Darren, I know James’s work well, and have written a thorough response to the ideas in that piece, published in the most recent issue of Journal Of Philosophy of Education. I can, in fact, email you a PDF file if you’re interested, and will summarise the part of it that responds specifically to his comments on India and Geeta Kingdon’s findings in a future post. Thanks for the idea!!

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Brad DeLong 01.26.05 at 7:52 pm

Curiously enough, it is my son’s writing and reading (and science) skills [that] will develop fine if he is taught English by gibbons (in fact, in the sixth grade he was); it is his math skills that need teaching by a good teacher…

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JRoth 01.26.05 at 8:47 pm

All of you in school districts with gibbon-led English departments really need to consider relocating….

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Xavier 01.26.05 at 8:49 pm

I would think that student mobility would actually be helpful in evaluating schools. Say you have a group of students that all attend the same elementary school and then all attend the same middle school. When they get to middle school their test scores begin to drop. That suggests that the middle school isn’t as good as the elementary school, but it doesn’t tell us anything about how those two schools relate to any other schools. You might have a decent middle school and an excellent elementary school or a decent elementary school and a terrible middle school. The measurement procedures might be a little more complicated when students move around a lot, but I think the end result would be more informative.

This might be indicative of a bigger problem. If students in one school on average do no better or worse than in their previous school, does the algorithm take that to mean that the new school is just as good as the old school or does it mean that the new school is of average quality? It should be the former, but from what I’ve read I think it’s the latter.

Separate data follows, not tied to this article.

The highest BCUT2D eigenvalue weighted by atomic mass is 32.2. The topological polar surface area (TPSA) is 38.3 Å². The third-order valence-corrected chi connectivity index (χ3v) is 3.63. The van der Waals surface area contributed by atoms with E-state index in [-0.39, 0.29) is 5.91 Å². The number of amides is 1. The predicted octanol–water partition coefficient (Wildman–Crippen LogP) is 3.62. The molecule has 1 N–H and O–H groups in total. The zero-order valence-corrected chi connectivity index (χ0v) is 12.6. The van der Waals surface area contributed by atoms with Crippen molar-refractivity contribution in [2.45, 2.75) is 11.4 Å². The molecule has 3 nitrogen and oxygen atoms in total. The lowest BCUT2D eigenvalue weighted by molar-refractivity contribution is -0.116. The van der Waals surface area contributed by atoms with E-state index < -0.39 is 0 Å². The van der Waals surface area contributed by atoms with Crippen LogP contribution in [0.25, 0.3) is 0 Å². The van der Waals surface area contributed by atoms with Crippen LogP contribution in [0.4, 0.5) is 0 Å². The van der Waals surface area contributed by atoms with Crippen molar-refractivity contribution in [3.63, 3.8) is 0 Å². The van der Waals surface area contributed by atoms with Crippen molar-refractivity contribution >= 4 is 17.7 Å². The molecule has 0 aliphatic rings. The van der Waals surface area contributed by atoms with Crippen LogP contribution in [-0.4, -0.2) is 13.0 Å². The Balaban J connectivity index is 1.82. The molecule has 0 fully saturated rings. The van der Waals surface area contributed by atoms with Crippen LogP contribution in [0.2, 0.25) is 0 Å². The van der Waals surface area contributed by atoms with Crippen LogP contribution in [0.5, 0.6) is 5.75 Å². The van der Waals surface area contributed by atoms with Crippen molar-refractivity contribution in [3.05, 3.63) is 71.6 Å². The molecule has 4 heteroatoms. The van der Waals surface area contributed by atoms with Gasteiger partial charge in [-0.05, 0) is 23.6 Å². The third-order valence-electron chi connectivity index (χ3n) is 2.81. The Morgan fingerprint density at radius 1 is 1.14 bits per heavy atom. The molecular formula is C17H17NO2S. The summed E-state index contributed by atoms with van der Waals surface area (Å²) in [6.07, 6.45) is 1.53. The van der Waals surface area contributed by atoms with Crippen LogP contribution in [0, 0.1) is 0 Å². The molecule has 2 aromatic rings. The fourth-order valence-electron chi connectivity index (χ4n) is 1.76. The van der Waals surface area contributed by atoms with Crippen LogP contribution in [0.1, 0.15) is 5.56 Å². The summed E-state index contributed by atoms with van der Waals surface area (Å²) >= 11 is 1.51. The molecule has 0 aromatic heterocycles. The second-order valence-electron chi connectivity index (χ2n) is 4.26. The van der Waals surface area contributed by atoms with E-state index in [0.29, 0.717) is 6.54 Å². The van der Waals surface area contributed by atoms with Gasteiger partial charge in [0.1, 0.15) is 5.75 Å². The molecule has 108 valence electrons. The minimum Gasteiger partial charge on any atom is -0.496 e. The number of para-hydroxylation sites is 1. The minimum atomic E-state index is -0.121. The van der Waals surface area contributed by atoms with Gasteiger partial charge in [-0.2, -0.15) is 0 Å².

That would be a big problem. If a district has consistently good schools K-12, it will look like the district has good elementary schools, but only average middle and high schools.

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JK 01.27.05 at 10:17 am

Obviously we need different measures for different purposes.

I do worry that there is potential here to disguise inequality. If schools in poorer areas are adding just as much “value” we shouldn’t kid ourselves that the pupils are getting just as good an education.

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JennyD 01.29.05 at 3:05 pm

Value-added is a terrific way to evaluate schools. I have had educators in the richest schools tell me that they do absolutely nothing to add to kid’s education–that it all happens at home. To which I say, then why are you taking in \$10,000 per kid in tax dollars…for babysitting?

In disadvantaged schools, with challenged populations, value-added removes the ugly broad hurdle of AYP as a simple standard, and allows the improvement to be measured against the starting point.